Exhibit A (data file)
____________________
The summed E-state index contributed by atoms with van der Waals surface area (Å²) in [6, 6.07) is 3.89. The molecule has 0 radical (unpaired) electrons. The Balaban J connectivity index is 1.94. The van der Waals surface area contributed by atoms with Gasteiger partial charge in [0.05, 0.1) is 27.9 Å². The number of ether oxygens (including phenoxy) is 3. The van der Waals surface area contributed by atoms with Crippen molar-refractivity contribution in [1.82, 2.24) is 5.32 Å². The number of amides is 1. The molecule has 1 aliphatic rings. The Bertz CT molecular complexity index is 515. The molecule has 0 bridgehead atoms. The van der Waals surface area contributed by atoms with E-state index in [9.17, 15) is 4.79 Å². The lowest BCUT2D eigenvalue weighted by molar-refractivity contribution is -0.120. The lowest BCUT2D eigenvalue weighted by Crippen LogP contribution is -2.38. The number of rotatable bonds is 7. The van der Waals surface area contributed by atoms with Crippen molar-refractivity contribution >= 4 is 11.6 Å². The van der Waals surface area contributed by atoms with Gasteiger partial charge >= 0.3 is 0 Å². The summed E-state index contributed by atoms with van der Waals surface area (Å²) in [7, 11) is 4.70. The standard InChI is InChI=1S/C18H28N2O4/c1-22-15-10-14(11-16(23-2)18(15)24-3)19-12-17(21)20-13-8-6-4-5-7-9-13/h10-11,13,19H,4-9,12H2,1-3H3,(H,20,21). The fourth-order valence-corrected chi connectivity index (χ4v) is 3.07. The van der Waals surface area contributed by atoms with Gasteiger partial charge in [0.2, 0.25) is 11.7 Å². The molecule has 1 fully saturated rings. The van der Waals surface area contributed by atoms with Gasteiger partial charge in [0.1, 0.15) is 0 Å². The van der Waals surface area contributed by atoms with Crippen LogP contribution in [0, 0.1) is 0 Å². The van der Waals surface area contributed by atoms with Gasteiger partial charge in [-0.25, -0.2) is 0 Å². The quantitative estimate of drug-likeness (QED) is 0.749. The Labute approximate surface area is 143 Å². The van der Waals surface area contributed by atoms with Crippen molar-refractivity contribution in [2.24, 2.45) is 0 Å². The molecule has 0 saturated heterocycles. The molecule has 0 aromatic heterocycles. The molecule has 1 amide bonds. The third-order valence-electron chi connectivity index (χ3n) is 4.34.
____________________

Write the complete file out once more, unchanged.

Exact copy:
The summed E-state index contributed by atoms with van der Waals surface area (Å²) in [6, 6.07) is 3.89. The molecule has 0 radical (unpaired) electrons. The Balaban J connectivity index is 1.94. The van der Waals surface area contributed by atoms with Gasteiger partial charge in [0.05, 0.1) is 27.9 Å². The number of ether oxygens (including phenoxy) is 3. The van der Waals surface area contributed by atoms with Crippen molar-refractivity contribution in [1.82, 2.24) is 5.32 Å². The number of amides is 1. The molecule has 1 aliphatic rings. The Bertz CT molecular complexity index is 515. The molecule has 0 bridgehead atoms. The van der Waals surface area contributed by atoms with E-state index in [9.17, 15) is 4.79 Å². The lowest BCUT2D eigenvalue weighted by molar-refractivity contribution is -0.120. The lowest BCUT2D eigenvalue weighted by Crippen LogP contribution is -2.38. The number of rotatable bonds is 7. The van der Waals surface area contributed by atoms with Crippen molar-refractivity contribution >= 4 is 11.6 Å². The van der Waals surface area contributed by atoms with Gasteiger partial charge >= 0.3 is 0 Å². The summed E-state index contributed by atoms with van der Waals surface area (Å²) in [7, 11) is 4.70. The standard InChI is InChI=1S/C18H28N2O4/c1-22-15-10-14(11-16(23-2)18(15)24-3)19-12-17(21)20-13-8-6-4-5-7-9-13/h10-11,13,19H,4-9,12H2,1-3H3,(H,20,21). The fourth-order valence-corrected chi connectivity index (χ4v) is 3.07. The van der Waals surface area contributed by atoms with Gasteiger partial charge in [0.2, 0.25) is 11.7 Å². The molecule has 1 fully saturated rings. The van der Waals surface area contributed by atoms with Gasteiger partial charge in [0.1, 0.15) is 0 Å². The van der Waals surface area contributed by atoms with Crippen LogP contribution in [0, 0.1) is 0 Å². The van der Waals surface area contributed by atoms with Gasteiger partial charge in [-0.25, -0.2) is 0 Å². The quantitative estimate of drug-likeness (QED) is 0.749. The Labute approximate surface area is 143 Å². The van der Waals surface area contributed by atoms with Crippen molar-refractivity contribution in [2.24, 2.45) is 0 Å². The molecule has 0 saturated heterocycles. The molecule has 0 aromatic heterocycles. The molecule has 1 amide bonds. The third-order valence-electron chi connectivity index (χ3n) is 4.34.